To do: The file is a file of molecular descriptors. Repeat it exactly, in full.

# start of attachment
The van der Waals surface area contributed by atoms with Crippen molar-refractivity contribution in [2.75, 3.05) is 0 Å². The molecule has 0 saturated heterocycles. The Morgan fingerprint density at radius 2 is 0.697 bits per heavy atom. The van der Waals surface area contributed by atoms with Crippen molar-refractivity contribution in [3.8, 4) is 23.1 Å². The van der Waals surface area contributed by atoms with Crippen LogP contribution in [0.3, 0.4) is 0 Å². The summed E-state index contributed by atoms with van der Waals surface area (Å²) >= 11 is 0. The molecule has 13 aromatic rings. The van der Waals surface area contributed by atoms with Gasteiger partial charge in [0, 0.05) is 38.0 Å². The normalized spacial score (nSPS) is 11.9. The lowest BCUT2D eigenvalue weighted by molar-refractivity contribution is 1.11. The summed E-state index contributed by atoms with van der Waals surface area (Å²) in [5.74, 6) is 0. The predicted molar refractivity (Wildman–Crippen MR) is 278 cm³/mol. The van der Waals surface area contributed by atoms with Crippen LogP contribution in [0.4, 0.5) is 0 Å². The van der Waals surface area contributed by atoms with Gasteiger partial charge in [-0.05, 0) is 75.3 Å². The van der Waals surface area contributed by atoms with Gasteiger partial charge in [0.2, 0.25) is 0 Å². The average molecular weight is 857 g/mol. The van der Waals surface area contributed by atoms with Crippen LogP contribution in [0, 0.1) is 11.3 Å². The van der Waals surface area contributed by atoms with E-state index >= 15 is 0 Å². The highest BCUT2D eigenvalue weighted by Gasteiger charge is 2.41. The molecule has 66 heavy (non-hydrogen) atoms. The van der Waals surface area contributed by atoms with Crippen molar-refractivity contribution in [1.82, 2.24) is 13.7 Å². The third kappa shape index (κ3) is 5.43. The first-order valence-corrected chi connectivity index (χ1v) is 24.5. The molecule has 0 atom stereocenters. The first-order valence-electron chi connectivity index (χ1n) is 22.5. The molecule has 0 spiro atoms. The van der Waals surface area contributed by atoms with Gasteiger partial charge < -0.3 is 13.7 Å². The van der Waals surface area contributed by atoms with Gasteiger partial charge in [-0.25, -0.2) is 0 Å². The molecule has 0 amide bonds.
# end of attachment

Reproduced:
The van der Waals surface area contributed by atoms with Crippen molar-refractivity contribution in [2.75, 3.05) is 0 Å². The molecule has 0 saturated heterocycles. The Morgan fingerprint density at radius 2 is 0.697 bits per heavy atom. The van der Waals surface area contributed by atoms with Crippen molar-refractivity contribution in [3.8, 4) is 23.1 Å². The van der Waals surface area contributed by atoms with Crippen LogP contribution in [0.3, 0.4) is 0 Å². The summed E-state index contributed by atoms with van der Waals surface area (Å²) >= 11 is 0. The molecule has 13 aromatic rings. The van der Waals surface area contributed by atoms with Gasteiger partial charge in [0, 0.05) is 38.0 Å². The normalized spacial score (nSPS) is 11.9. The lowest BCUT2D eigenvalue weighted by molar-refractivity contribution is 1.11. The summed E-state index contributed by atoms with van der Waals surface area (Å²) in [5.74, 6) is 0. The predicted molar refractivity (Wildman–Crippen MR) is 278 cm³/mol. The van der Waals surface area contributed by atoms with Crippen LogP contribution in [0.4, 0.5) is 0 Å². The van der Waals surface area contributed by atoms with Gasteiger partial charge in [-0.05, 0) is 75.3 Å². The van der Waals surface area contributed by atoms with Gasteiger partial charge in [0.2, 0.25) is 0 Å². The average molecular weight is 857 g/mol. The van der Waals surface area contributed by atoms with Crippen LogP contribution in [0, 0.1) is 11.3 Å². The van der Waals surface area contributed by atoms with E-state index >= 15 is 0 Å². The highest BCUT2D eigenvalue weighted by Gasteiger charge is 2.41. The molecule has 66 heavy (non-hydrogen) atoms. The van der Waals surface area contributed by atoms with Crippen molar-refractivity contribution in [1.82, 2.24) is 13.7 Å². The third kappa shape index (κ3) is 5.43. The first-order valence-corrected chi connectivity index (χ1v) is 24.5. The molecule has 0 atom stereocenters. The first-order valence-electron chi connectivity index (χ1n) is 22.5. The molecule has 0 spiro atoms. The van der Waals surface area contributed by atoms with Gasteiger partial charge < -0.3 is 13.7 Å². The van der Waals surface area contributed by atoms with Gasteiger partial charge in [-0.25, -0.2) is 0 Å². The molecule has 0 amide bonds.